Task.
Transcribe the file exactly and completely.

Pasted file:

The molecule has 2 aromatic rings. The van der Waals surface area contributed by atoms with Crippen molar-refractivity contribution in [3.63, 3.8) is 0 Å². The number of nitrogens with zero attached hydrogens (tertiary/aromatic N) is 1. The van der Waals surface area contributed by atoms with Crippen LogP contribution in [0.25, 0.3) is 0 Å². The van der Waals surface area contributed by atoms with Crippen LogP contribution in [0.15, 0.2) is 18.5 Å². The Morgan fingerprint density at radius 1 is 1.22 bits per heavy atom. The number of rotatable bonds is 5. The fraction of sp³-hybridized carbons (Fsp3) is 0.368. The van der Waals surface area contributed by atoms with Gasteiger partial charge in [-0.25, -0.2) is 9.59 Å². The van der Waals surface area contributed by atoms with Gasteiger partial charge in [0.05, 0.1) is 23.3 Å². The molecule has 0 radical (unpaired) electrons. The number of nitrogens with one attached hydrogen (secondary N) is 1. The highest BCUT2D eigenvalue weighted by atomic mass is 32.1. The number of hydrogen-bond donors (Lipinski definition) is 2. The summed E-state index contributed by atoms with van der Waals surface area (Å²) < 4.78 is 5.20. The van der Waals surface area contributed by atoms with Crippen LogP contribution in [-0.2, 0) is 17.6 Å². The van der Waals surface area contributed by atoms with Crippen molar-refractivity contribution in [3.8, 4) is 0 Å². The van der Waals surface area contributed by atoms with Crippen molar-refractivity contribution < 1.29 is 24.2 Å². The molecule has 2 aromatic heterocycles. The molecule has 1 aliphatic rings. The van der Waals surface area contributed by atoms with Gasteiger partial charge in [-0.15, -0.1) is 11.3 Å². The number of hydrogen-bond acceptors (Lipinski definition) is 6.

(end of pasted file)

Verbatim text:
The molecule has 2 aromatic rings. The van der Waals surface area contributed by atoms with Crippen molar-refractivity contribution in [3.63, 3.8) is 0 Å². The number of nitrogens with zero attached hydrogens (tertiary/aromatic N) is 1. The van der Waals surface area contributed by atoms with Crippen LogP contribution in [0.25, 0.3) is 0 Å². The van der Waals surface area contributed by atoms with Crippen LogP contribution in [0.15, 0.2) is 18.5 Å². The Morgan fingerprint density at radius 1 is 1.22 bits per heavy atom. The number of rotatable bonds is 5. The fraction of sp³-hybridized carbons (Fsp3) is 0.368. The van der Waals surface area contributed by atoms with Gasteiger partial charge in [-0.25, -0.2) is 9.59 Å². The van der Waals surface area contributed by atoms with Gasteiger partial charge in [0.05, 0.1) is 23.3 Å². The molecule has 0 radical (unpaired) electrons. The number of nitrogens with one attached hydrogen (secondary N) is 1. The highest BCUT2D eigenvalue weighted by atomic mass is 32.1. The number of hydrogen-bond donors (Lipinski definition) is 2. The summed E-state index contributed by atoms with van der Waals surface area (Å²) < 4.78 is 5.20. The van der Waals surface area contributed by atoms with Crippen LogP contribution in [-0.2, 0) is 17.6 Å². The van der Waals surface area contributed by atoms with Crippen molar-refractivity contribution in [3.8, 4) is 0 Å². The van der Waals surface area contributed by atoms with Crippen molar-refractivity contribution < 1.29 is 24.2 Å². The molecule has 2 aromatic heterocycles. The molecule has 1 aliphatic rings. The van der Waals surface area contributed by atoms with Gasteiger partial charge in [-0.15, -0.1) is 11.3 Å². The number of hydrogen-bond acceptors (Lipinski definition) is 6.